The AIB Start-up Academy in association with The Irish Times is getting exciting with all of the finalists announced, including a reader-chosen wild card company.
The winner and two runners-up receive a prize package of €250,000 to share which could change their lives and their businesses forever, with the overall winner receiving a €20,000 cash investment.
With all to play for, we chatted to one of the finalists, Brendan Madden of Brendan Joseph, a company that manufacture and sell luxury hand-woven scarves and neck ties.
Madden studied graphic design before switching to textiles at NCAD, and spoke about how the landscape of Ireland inspires his work.
“My grandad was blind and he used his hands to see. Grandad was actually a basket weaver, so it’s really interesting that that influence went full circle.”
“With weaving, it’s the way you interweave the threads that creates the pattern, so it’s a structure you put together as opposed to the design just being surface printed. It’s almost like braille, you can ‘read’ the stories I weave with your hands, sometimes even more so than with your eyes.”
Each piece from the collection is painstakingly hand-crafted, and Madden was excited but nervous to bring his business in front of the Start-up Academy judges.
“What has been incredible about the Academy is that I’ve learnt how to look at what I’m doing from new angles and use that the get the story across in a way that makes sense to someone who has a business background as opposed to a creative one.”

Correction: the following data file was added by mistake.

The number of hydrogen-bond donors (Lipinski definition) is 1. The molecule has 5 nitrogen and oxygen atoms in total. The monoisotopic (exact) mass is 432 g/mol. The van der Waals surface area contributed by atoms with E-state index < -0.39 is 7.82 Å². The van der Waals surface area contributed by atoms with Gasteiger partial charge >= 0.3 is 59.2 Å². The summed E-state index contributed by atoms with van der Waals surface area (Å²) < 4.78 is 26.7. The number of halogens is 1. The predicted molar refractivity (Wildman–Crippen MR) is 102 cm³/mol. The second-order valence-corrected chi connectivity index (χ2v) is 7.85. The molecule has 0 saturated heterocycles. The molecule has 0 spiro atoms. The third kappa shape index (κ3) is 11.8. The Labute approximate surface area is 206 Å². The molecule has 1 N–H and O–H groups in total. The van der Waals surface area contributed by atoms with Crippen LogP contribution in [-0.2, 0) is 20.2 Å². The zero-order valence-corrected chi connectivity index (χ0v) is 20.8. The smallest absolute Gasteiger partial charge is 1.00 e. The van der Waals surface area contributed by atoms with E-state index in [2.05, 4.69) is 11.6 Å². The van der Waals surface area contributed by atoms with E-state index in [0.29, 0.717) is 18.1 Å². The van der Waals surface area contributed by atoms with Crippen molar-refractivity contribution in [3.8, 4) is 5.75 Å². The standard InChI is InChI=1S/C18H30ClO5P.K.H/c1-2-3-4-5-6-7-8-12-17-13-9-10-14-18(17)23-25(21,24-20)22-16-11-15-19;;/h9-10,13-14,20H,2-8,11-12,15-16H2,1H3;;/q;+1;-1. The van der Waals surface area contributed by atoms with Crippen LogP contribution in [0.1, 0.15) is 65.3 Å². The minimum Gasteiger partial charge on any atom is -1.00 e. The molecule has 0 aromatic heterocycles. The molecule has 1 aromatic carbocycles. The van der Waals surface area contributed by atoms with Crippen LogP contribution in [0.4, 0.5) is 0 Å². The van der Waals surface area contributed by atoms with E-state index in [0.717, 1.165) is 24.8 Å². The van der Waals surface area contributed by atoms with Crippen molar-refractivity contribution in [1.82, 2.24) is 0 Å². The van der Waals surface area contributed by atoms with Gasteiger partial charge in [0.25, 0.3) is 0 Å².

Madden has also learned a lot from the other finalists because of their varied career backgrounds, they all have something different to offer.
“It’s quite unique in that everyone at the table is an expert in their field – not just the facilitators but the finalists as well. At the end of the academy, I’m looking forward to showing the judges the passion and vision I have for Brendan Joseph with sharper clarity, and I think they’ll be able to see the difference the course has made for my business.”
(Madden takes inspiration from the environment around him – Sandymount Strand is pictured here.)
Madden hopes that Brendan Joseph will stand out because there’s an ‘heirloom factor’ with each of his pieces, that tells a special story about the place it was created.
“My product is the only one that is not a service or a consumable, it’s something you get to keep forever. Even though my work competes as a fashion accessory, it’s more than that, it’s wearable art.”
In terms of how he would use the money to grow Brendan Joseph, Madden would like to be able to bring a senior manager on board with strong sales and client management experience, to make the business end of the company even stronger.
(Another Brendan Joseph piece, inspired by the colours of the Grand Canal in Dublin.)
“The prize money would allow us to keep up the momentum we’ve built over the past year, and to scale up the business, launching my work internationally.”
Madden hopes that the artistry and attention to detail evident in his work will give Brendan Joseph the edge in the competition.
AIB are Backing Brave. To read more about the AIB Start-up Academy in association with the Irish Times, visit here.